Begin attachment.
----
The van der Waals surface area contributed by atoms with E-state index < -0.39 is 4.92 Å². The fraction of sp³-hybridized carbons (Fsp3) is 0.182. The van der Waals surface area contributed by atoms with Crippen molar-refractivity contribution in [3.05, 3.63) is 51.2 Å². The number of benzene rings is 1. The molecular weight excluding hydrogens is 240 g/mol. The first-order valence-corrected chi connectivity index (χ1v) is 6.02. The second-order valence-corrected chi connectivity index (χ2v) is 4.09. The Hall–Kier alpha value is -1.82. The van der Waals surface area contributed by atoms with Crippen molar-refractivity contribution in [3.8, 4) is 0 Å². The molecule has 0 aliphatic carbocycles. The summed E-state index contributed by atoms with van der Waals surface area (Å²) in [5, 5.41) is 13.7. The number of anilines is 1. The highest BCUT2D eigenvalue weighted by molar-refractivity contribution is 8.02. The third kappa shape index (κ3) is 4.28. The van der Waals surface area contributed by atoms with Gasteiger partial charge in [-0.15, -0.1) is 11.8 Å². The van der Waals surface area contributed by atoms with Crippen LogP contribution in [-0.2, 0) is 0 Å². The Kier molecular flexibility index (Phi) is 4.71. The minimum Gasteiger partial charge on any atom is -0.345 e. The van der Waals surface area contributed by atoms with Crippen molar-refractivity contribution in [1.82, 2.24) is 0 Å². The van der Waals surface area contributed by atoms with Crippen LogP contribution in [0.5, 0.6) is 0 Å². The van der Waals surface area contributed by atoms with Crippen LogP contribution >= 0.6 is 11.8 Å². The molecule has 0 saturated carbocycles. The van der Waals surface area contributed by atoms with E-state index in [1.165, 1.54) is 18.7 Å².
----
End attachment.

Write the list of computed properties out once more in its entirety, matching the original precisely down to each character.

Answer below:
The van der Waals surface area contributed by atoms with E-state index < -0.39 is 4.92 Å². The fraction of sp³-hybridized carbons (Fsp3) is 0.182. The van der Waals surface area contributed by atoms with Crippen molar-refractivity contribution in [3.05, 3.63) is 51.2 Å². The number of benzene rings is 1. The molecular weight excluding hydrogens is 240 g/mol. The first-order valence-corrected chi connectivity index (χ1v) is 6.02. The second-order valence-corrected chi connectivity index (χ2v) is 4.09. The Hall–Kier alpha value is -1.82. The van der Waals surface area contributed by atoms with Crippen molar-refractivity contribution in [3.8, 4) is 0 Å². The molecule has 0 aliphatic carbocycles. The summed E-state index contributed by atoms with van der Waals surface area (Å²) in [5, 5.41) is 13.7. The number of anilines is 1. The highest BCUT2D eigenvalue weighted by molar-refractivity contribution is 8.02. The third kappa shape index (κ3) is 4.28. The van der Waals surface area contributed by atoms with Gasteiger partial charge in [-0.15, -0.1) is 11.8 Å². The van der Waals surface area contributed by atoms with Crippen LogP contribution in [-0.2, 0) is 0 Å². The Kier molecular flexibility index (Phi) is 4.71. The minimum Gasteiger partial charge on any atom is -0.345 e. The van der Waals surface area contributed by atoms with Crippen molar-refractivity contribution in [1.82, 2.24) is 0 Å². The van der Waals surface area contributed by atoms with Crippen LogP contribution in [0.5, 0.6) is 0 Å². The van der Waals surface area contributed by atoms with Crippen LogP contribution >= 0.6 is 11.8 Å². The molecule has 0 saturated carbocycles. The van der Waals surface area contributed by atoms with E-state index in [1.165, 1.54) is 18.7 Å².